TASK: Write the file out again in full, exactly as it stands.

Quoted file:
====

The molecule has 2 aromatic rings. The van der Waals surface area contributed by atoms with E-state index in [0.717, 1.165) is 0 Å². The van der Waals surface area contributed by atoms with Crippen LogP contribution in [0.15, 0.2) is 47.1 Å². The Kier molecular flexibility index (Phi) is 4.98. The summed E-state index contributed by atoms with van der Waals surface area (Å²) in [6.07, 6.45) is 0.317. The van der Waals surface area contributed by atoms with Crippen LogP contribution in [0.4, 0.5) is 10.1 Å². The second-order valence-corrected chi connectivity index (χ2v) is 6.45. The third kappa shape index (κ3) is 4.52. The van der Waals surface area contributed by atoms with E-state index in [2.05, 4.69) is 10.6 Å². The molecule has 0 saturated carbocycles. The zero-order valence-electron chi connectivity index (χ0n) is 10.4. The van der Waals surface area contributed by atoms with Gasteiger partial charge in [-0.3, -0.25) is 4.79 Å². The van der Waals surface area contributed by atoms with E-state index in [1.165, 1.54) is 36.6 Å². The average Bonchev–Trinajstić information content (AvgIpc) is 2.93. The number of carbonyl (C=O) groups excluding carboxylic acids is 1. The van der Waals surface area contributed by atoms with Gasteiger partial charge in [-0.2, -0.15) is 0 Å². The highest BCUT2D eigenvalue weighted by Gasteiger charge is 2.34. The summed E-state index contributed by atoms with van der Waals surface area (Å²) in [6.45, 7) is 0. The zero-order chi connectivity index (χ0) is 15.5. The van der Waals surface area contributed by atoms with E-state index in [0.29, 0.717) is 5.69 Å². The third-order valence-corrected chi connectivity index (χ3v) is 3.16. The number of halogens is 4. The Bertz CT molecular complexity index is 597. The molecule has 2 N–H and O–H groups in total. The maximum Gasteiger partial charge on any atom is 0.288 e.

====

The molecule has 2 aromatic rings. The van der Waals surface area contributed by atoms with E-state index in [0.717, 1.165) is 0 Å². The van der Waals surface area contributed by atoms with Crippen LogP contribution in [0.15, 0.2) is 47.1 Å². The Kier molecular flexibility index (Phi) is 4.98. The summed E-state index contributed by atoms with van der Waals surface area (Å²) in [6.07, 6.45) is 0.317. The van der Waals surface area contributed by atoms with Crippen LogP contribution in [0.4, 0.5) is 10.1 Å². The second-order valence-corrected chi connectivity index (χ2v) is 6.45. The third kappa shape index (κ3) is 4.52. The van der Waals surface area contributed by atoms with E-state index in [2.05, 4.69) is 10.6 Å². The molecule has 0 saturated carbocycles. The zero-order valence-electron chi connectivity index (χ0n) is 10.4. The van der Waals surface area contributed by atoms with Gasteiger partial charge in [-0.3, -0.25) is 4.79 Å². The van der Waals surface area contributed by atoms with E-state index in [1.165, 1.54) is 36.6 Å². The average Bonchev–Trinajstić information content (AvgIpc) is 2.93. The number of carbonyl (C=O) groups excluding carboxylic acids is 1. The van der Waals surface area contributed by atoms with Gasteiger partial charge in [-0.2, -0.15) is 0 Å². The highest BCUT2D eigenvalue weighted by Gasteiger charge is 2.34. The summed E-state index contributed by atoms with van der Waals surface area (Å²) in [6.45, 7) is 0. The zero-order chi connectivity index (χ0) is 15.5. The van der Waals surface area contributed by atoms with E-state index in [0.29, 0.717) is 5.69 Å². The third-order valence-corrected chi connectivity index (χ3v) is 3.16. The number of halogens is 4. The Bertz CT molecular complexity index is 597. The molecule has 2 N–H and O–H groups in total. The maximum Gasteiger partial charge on any atom is 0.288 e.